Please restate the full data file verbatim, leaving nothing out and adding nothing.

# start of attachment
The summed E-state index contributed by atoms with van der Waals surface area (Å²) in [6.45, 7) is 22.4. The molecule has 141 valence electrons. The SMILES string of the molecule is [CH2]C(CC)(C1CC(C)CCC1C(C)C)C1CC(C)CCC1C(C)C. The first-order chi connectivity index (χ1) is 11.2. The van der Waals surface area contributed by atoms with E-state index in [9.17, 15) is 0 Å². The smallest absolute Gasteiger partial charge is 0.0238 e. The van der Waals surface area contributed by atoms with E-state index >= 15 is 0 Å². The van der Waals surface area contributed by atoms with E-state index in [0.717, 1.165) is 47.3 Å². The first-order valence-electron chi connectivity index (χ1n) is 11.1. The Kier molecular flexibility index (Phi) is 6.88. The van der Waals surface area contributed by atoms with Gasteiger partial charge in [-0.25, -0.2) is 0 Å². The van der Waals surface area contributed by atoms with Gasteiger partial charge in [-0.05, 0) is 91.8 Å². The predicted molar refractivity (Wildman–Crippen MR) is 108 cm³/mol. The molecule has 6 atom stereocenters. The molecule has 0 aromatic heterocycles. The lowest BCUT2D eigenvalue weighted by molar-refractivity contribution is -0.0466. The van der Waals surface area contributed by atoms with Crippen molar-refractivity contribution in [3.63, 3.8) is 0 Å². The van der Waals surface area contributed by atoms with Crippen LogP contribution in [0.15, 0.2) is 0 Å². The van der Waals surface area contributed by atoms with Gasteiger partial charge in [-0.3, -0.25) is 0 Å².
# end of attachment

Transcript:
The summed E-state index contributed by atoms with van der Waals surface area (Å²) in [6.45, 7) is 22.4. The molecule has 141 valence electrons. The SMILES string of the molecule is [CH2]C(CC)(C1CC(C)CCC1C(C)C)C1CC(C)CCC1C(C)C. The first-order chi connectivity index (χ1) is 11.2. The van der Waals surface area contributed by atoms with E-state index in [9.17, 15) is 0 Å². The smallest absolute Gasteiger partial charge is 0.0238 e. The van der Waals surface area contributed by atoms with E-state index >= 15 is 0 Å². The van der Waals surface area contributed by atoms with E-state index in [0.717, 1.165) is 47.3 Å². The first-order valence-electron chi connectivity index (χ1n) is 11.1. The Kier molecular flexibility index (Phi) is 6.88. The van der Waals surface area contributed by atoms with Gasteiger partial charge in [-0.25, -0.2) is 0 Å². The van der Waals surface area contributed by atoms with Gasteiger partial charge in [-0.05, 0) is 91.8 Å². The predicted molar refractivity (Wildman–Crippen MR) is 108 cm³/mol. The molecule has 6 atom stereocenters. The molecule has 0 aromatic heterocycles. The lowest BCUT2D eigenvalue weighted by molar-refractivity contribution is -0.0466. The van der Waals surface area contributed by atoms with Crippen molar-refractivity contribution in [3.63, 3.8) is 0 Å². The van der Waals surface area contributed by atoms with Crippen LogP contribution in [0.15, 0.2) is 0 Å². The van der Waals surface area contributed by atoms with Gasteiger partial charge in [-0.3, -0.25) is 0 Å².